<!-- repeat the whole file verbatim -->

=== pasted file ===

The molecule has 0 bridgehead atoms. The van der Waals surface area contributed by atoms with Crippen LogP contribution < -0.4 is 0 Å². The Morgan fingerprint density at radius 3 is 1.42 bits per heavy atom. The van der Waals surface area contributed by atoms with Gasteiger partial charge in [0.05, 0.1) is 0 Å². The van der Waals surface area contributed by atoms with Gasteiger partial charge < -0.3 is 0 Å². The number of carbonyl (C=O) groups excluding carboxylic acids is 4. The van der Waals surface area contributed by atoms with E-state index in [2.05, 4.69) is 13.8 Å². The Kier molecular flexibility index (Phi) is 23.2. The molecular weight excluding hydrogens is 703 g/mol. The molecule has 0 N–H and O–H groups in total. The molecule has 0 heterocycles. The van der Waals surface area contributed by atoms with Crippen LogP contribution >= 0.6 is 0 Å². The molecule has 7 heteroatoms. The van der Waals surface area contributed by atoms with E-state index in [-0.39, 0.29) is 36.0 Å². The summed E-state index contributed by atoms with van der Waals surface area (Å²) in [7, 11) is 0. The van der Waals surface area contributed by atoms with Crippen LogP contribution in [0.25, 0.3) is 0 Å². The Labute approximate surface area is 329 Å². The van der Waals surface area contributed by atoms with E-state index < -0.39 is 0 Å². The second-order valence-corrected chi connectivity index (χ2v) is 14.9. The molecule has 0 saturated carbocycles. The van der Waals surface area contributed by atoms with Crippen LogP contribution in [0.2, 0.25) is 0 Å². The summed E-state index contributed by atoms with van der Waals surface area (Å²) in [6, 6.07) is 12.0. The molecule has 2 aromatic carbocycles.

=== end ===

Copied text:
The molecule has 0 bridgehead atoms. The van der Waals surface area contributed by atoms with Crippen LogP contribution < -0.4 is 0 Å². The Morgan fingerprint density at radius 3 is 1.42 bits per heavy atom. The van der Waals surface area contributed by atoms with Gasteiger partial charge in [0.05, 0.1) is 0 Å². The van der Waals surface area contributed by atoms with Gasteiger partial charge < -0.3 is 0 Å². The number of carbonyl (C=O) groups excluding carboxylic acids is 4. The van der Waals surface area contributed by atoms with E-state index in [2.05, 4.69) is 13.8 Å². The Kier molecular flexibility index (Phi) is 23.2. The molecular weight excluding hydrogens is 703 g/mol. The molecule has 0 N–H and O–H groups in total. The molecule has 0 heterocycles. The van der Waals surface area contributed by atoms with Crippen LogP contribution >= 0.6 is 0 Å². The molecule has 7 heteroatoms. The van der Waals surface area contributed by atoms with E-state index in [-0.39, 0.29) is 36.0 Å². The summed E-state index contributed by atoms with van der Waals surface area (Å²) in [7, 11) is 0. The van der Waals surface area contributed by atoms with Crippen LogP contribution in [0.25, 0.3) is 0 Å². The Labute approximate surface area is 329 Å². The van der Waals surface area contributed by atoms with E-state index < -0.39 is 0 Å². The second-order valence-corrected chi connectivity index (χ2v) is 14.9. The molecule has 0 saturated carbocycles. The van der Waals surface area contributed by atoms with Crippen LogP contribution in [0.2, 0.25) is 0 Å². The summed E-state index contributed by atoms with van der Waals surface area (Å²) in [6, 6.07) is 12.0. The molecule has 2 aromatic carbocycles.